The National Hurricane Center began advisories on what it is calling Potential Tropical Cyclone Four for the system located in the Gulf of Mexico.
As of 8 p.m., the system was located about 350 miles south-southeast of the mouth of the Rio Grande River with maximum sustained winds of 35 mph heading northwest at 14 mph.
A Tropical Storm Warning issued by Mexico runs along the Gulf coast from Boca de Catan north to the Rio Grande River and continues up the U.S. coast into Texas from the Rio Grande to Port Mansfield. Tropical storm conditions are expected within 36 hours, the NHC said. There is no threat to Florida.
“On the forecast track, the disturbance is expected to approach the coast of northeastern Mexico on Saturday and make landfall there Saturday night,” said NHC senior hurricane specialist Jack Beven. “Slow strengthening is expected through landfall, and the disturbance is forecast to become a tropical storm ... Saturday.”
Officially, the system has an 80% chance of formation in the next two to five days, Beven said.
Rainfall from 3 to 6 inches with some isolated areas topping 8 inches are expected along the eastern coast of Mexico from the northern portions of the state of Veracruz across the state of Tamaulipas. Far south Texas could see rain totals of 1 to 3 inches with some higher amounts.
Storm surge threat could see 1 to 2 feet on the coast from the mouth of the Rio Grande to Port Mansfield while coastal swells could cause life-threatening surf and rip current conditions.
Previously a tropical wave, the low emerged over the Bay of Campeche Friday morning and is producing better organized shower activity. If it does develop beyond depression strength, it will take on the name Tropical Storm Danielle.
Gulf waters around the Bay are in favor of development with warm 83 degree sea-surface temperatures, according to Spectrum News 13 weather data. Beyond the Bay, sea-surface temperatures only get warmer, up to 85-degrees, and more ripe for development as the low continues its cruise northwest through the Gulf.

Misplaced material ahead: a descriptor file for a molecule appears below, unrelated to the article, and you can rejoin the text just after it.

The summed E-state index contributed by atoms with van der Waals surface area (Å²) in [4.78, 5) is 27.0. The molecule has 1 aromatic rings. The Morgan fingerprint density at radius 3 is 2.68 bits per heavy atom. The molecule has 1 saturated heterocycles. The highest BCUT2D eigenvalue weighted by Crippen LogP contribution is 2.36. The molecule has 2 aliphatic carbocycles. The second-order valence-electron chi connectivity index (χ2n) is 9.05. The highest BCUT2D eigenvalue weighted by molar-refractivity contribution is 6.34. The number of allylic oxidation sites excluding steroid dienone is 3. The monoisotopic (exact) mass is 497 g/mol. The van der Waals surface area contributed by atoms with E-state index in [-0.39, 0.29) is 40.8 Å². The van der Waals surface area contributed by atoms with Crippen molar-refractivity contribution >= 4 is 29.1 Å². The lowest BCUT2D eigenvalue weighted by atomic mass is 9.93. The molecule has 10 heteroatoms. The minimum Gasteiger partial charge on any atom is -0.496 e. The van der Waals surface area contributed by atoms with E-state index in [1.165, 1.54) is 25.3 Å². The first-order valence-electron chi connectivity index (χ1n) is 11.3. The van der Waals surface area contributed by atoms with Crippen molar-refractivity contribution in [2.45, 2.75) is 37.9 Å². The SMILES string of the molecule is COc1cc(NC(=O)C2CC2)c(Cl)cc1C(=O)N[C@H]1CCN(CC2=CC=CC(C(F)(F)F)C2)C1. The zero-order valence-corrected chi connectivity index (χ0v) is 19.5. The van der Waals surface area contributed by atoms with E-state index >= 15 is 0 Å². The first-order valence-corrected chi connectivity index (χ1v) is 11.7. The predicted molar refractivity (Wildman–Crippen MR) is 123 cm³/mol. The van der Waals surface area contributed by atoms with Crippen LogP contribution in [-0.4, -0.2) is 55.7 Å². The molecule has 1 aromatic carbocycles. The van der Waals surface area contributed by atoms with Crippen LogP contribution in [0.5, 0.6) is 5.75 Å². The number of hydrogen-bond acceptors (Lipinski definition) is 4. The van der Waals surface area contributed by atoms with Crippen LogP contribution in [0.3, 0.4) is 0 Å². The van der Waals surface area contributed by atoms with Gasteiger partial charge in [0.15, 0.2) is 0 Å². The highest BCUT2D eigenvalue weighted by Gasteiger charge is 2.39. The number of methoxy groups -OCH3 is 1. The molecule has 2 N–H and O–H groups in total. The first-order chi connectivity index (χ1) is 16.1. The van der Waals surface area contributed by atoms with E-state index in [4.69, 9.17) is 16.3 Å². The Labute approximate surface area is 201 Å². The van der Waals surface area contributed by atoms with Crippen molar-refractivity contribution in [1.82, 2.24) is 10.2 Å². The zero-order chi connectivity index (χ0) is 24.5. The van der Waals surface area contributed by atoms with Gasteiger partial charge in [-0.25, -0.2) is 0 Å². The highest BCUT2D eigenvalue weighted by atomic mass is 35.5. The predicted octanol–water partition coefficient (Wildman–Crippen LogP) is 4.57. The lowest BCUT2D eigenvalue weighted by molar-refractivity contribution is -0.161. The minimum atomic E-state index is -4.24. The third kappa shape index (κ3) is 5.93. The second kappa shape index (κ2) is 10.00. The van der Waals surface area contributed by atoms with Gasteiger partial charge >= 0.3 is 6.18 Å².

So far, the 2022 hurricane season has been off to a slow start despite preseason forecasts calling for a year of above-average storm production due to a lingering La Niña and warm sea-surface temperatures. Typically, a normal season should experience its fourth named storm by Aug. 15, according to the National Oceanic and Atmospheric Administration, and its first hurricane by Aug. 11.
But since July, the Atlantic basin has experienced tropical silence after a fairly productive June which saw the formations of Alex, Bonnie and Colin — the latter of which fizzled at the beginning of July. At the start of August, the NHC was tracking a few different short-lived systems with the potential to form into depressions or tropical storms, but unfavorable dry conditions snuffed them out.
The snuffer responsible? The Saharan Air Layer, otherwise known as the SAL, has been a big contributing factor this season in drying out the atmospheric conditions of the Atlantic. The SAL is a migration of African dust that pushes west into the Caribbean acting as a tropical shield and making it too dry for hurricanes to form.
Despite that, the NOAA reaffirmed its preseason prediction of an above-average hurricane season earlier this month with a range of 14 to 21 named storms. An average year calls for 14 named storms.
The NOAA expects most storms to emerge during the season’s peak, which occurs between mid-August and mid-October.
Hurricane season ends on Nov. 30.